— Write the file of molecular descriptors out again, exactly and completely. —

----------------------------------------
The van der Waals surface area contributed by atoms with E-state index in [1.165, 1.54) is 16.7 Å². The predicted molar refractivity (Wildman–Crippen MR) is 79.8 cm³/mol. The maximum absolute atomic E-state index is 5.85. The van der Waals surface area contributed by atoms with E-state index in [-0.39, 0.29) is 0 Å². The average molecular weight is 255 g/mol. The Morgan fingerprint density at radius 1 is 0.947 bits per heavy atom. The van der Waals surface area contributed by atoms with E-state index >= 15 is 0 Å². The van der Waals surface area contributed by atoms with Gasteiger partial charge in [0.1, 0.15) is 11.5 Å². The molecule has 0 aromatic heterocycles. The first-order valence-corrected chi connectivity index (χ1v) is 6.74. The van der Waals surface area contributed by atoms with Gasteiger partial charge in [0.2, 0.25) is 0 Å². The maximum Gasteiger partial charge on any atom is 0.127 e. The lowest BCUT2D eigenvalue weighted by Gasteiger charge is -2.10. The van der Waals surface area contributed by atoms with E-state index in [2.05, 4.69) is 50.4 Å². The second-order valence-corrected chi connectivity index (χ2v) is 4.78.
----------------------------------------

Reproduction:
The van der Waals surface area contributed by atoms with E-state index in [1.165, 1.54) is 16.7 Å². The predicted molar refractivity (Wildman–Crippen MR) is 79.8 cm³/mol. The maximum absolute atomic E-state index is 5.85. The van der Waals surface area contributed by atoms with E-state index in [-0.39, 0.29) is 0 Å². The average molecular weight is 255 g/mol. The Morgan fingerprint density at radius 1 is 0.947 bits per heavy atom. The van der Waals surface area contributed by atoms with E-state index >= 15 is 0 Å². The van der Waals surface area contributed by atoms with Gasteiger partial charge in [0.1, 0.15) is 11.5 Å². The molecule has 0 aromatic heterocycles. The first-order valence-corrected chi connectivity index (χ1v) is 6.74. The van der Waals surface area contributed by atoms with Gasteiger partial charge in [0.2, 0.25) is 0 Å². The maximum Gasteiger partial charge on any atom is 0.127 e. The lowest BCUT2D eigenvalue weighted by Gasteiger charge is -2.10. The van der Waals surface area contributed by atoms with E-state index in [2.05, 4.69) is 50.4 Å². The second-order valence-corrected chi connectivity index (χ2v) is 4.78.